Arnold’s films are intensely cut sequences in which several seconds of old movie clips are taken and stretched out into much longer works. The figures on the screen flip back and forth between frames, as the motion is repeated and reversed, and numerous single frame cuts are made. His intent is to create, or possibly unearth, narratives concealed within the mundane films from which he samples. In films such as Pièce Touchée (1989) and Passage à l’acte (1993) for example he uses several seconds of the films The Human Jungle and To Kill a Mockingbird, the latter to create a bizarre story of aggression and tension within a traditional American family.
This is all analog filmmaking – rephotographing film with an optical printer.
Adam Curtis & Century of the Self
The Century of the Self, written and produced by Adam Curtis, is an exhaustive examination of his theories on human desire, and how they’re applied to platforms such as advertising, consumerism and politics. This four-hour odyssey is divided into four distinct segments.
Quakers, also called Friends, are a historically Christian group whose formal name is the Religious Society of Friends or Friends Church. Members of the various Quaker movements are all generally united by their belief in the ability of each human being to experientially access the light within, or “that of God in every one”.
James Turrell’s immersive light installation Unseen Seen (2017) offers visitors an “other-worldly experience”, says Rawlins. After selecting either the “hard” or “soft” setting, visitors are ushered inside a spherical pod which unleashes a lighting sequence that exploits the shortcomings of the brain’s visual system. Many people have described the experience as “life-changing”, Rawlins says.
Many of the works in the new wing are disorientating, but perhaps none more so than James Turrell’s Event Horizon (2017). Visitors are subjected to a light sequence that gradually shifts in colour and intensity so “you lose your depth perception”, Rawlins says. The work triggers the ganzfeld effect, a visual phenomenon that occurs when the brain is confronted with continuous space.
Write what “the couple” will think, feel, and do after they see your work. Remember, everything has gone better than you expected. This is the best case scenario. You have creative license – you can write dialogue, a journal entry in their voice, or an imagined email sent to their friend, or?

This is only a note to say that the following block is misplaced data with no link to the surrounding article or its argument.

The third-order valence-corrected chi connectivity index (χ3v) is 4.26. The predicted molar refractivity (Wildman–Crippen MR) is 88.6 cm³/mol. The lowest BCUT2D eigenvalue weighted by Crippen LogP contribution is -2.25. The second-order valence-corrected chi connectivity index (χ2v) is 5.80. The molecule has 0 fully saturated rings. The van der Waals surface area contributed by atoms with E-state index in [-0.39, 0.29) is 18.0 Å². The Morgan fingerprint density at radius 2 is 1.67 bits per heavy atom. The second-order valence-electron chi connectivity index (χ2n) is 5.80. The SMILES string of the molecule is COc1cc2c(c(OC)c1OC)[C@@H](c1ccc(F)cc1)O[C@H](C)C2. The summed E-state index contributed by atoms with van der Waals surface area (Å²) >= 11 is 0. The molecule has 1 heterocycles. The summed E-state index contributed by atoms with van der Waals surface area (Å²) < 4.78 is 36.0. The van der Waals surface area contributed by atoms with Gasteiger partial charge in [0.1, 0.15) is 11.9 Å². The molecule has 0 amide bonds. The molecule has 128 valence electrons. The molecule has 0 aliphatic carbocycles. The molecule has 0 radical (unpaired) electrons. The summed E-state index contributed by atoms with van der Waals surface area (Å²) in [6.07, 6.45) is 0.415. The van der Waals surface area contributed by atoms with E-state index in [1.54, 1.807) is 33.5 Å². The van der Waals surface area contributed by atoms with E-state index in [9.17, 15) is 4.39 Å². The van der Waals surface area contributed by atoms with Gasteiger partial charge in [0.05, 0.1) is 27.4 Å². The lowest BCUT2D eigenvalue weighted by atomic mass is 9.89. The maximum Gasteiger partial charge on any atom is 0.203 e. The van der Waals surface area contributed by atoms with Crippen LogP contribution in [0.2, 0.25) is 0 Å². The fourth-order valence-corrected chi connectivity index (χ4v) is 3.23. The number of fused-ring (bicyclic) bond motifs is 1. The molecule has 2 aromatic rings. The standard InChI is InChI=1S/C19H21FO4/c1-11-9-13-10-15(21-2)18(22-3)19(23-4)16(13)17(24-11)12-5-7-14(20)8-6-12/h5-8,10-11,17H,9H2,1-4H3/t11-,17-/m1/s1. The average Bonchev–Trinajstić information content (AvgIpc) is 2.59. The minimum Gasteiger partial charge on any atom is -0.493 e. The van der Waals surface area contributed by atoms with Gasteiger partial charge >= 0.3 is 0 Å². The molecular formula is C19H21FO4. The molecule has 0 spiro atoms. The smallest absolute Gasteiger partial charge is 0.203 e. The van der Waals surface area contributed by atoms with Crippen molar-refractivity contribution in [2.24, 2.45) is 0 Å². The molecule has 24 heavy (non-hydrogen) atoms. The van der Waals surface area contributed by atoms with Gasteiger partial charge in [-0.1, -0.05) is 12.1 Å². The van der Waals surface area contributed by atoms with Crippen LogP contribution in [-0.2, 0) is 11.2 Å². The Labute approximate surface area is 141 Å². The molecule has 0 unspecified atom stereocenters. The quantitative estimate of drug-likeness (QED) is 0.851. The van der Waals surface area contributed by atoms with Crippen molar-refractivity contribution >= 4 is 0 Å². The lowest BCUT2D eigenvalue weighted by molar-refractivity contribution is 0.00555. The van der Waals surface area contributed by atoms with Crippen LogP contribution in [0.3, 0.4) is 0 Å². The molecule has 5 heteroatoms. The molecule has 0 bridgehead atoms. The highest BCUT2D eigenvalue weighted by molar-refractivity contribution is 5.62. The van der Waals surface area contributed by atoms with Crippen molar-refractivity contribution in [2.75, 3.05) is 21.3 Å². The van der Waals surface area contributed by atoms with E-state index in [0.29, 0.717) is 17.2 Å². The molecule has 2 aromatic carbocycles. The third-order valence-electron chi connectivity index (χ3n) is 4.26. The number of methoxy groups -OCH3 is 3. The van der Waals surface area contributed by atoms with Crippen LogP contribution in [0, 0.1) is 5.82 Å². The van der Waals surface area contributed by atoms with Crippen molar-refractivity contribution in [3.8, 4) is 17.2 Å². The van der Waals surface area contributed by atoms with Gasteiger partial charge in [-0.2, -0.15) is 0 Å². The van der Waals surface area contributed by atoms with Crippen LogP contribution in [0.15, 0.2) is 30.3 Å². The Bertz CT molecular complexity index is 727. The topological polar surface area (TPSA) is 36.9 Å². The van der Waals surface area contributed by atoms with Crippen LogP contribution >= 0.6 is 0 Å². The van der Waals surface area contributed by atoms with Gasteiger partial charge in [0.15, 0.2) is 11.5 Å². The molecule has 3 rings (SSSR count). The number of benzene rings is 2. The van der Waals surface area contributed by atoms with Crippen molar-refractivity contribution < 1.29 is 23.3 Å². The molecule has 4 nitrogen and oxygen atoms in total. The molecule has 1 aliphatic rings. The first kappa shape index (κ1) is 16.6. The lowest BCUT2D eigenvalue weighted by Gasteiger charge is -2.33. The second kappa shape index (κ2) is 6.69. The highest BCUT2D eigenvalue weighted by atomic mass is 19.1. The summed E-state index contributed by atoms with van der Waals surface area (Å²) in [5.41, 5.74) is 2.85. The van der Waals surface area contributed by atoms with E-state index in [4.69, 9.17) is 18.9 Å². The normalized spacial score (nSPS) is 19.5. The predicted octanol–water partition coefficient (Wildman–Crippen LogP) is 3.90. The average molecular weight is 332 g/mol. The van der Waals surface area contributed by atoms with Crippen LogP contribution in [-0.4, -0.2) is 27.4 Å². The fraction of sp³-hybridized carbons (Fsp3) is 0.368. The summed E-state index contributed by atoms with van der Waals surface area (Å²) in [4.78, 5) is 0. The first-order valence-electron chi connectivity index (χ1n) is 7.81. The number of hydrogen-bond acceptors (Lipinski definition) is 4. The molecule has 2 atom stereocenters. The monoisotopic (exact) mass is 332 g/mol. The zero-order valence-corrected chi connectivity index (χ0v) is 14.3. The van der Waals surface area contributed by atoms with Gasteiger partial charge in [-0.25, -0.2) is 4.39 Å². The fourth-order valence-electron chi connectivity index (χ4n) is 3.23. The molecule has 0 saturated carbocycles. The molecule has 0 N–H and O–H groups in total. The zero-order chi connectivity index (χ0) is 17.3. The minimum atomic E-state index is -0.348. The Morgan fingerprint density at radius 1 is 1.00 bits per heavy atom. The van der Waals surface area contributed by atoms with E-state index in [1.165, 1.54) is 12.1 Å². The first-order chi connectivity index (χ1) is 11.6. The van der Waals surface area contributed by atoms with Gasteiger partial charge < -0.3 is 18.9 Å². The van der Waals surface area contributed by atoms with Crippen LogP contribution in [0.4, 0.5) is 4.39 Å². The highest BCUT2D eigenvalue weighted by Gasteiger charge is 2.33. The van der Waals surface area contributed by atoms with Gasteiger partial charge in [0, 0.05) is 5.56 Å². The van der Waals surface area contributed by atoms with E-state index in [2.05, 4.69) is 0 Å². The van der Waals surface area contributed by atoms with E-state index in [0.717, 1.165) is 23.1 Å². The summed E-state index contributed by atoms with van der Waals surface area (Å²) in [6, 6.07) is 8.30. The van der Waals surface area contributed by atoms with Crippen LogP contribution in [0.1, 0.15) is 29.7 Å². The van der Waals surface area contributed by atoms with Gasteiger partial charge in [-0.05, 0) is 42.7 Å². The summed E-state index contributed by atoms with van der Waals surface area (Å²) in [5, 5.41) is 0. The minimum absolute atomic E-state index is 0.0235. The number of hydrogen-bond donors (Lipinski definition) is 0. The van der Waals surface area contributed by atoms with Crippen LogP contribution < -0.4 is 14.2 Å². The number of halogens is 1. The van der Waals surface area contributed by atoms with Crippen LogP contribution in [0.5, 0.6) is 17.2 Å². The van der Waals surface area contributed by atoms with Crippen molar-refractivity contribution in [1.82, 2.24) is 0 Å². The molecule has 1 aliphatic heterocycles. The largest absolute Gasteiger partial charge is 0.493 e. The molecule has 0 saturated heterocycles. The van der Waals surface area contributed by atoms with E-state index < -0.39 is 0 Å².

Another good question to ask yourself is “then what?” The couple thinks about your work – then what? They do the thing you’ll hope they do – then what? See where answering a long series of “then what” questions leads you.
Read Lawrence Lessig’s essay, Against Transparency.Lessig is a law professor, fights for integrity in U.S. elections, and a driving force behind Creative Commons which is a more flexible and generous alternative to copyright. Pay special attention to what he calls the Attention Span Problem.
Build a model of your installation. This could be a sketch, but something three dimensional is better. How do people move around it? Looking for inspiration?
Things you said you wanted to keep from past crit classes
Trips to NYC to look at work (but later)
Group Critique ★
Critique from faculty
Tiny assignments to push you forward
Articles to discuss
Check-ins every week – “Snapshots” of what everyone is doing.
Questions that came up
How do you register for the thesis class?
What is the budget for the thesis show?
What’s happening with the NY show
All these have been relayed, but if you have answers, add them to the comments.
Spend time together outside of class. This can be after or before class. It can be both. Make sure you talk to everyone about their work, and research in ways that are meandering, exploratory, honest, and a little challenging.
Read the first 3 chapters of “On Writing Well” (You have 2 weeks for this because you’ll need to get a hold of the book also.) They are very short chapters and it’s easy reading.
Meet with 2 other students and review eachothers research and writing.
Be ready to show your work. We may not have time for everyone, but be ready regardless.
We’ll talk about styles of critique.
We’ll talk about this site and how you can use it.
I will also take a short time to talk about communications models and assign some readings around that.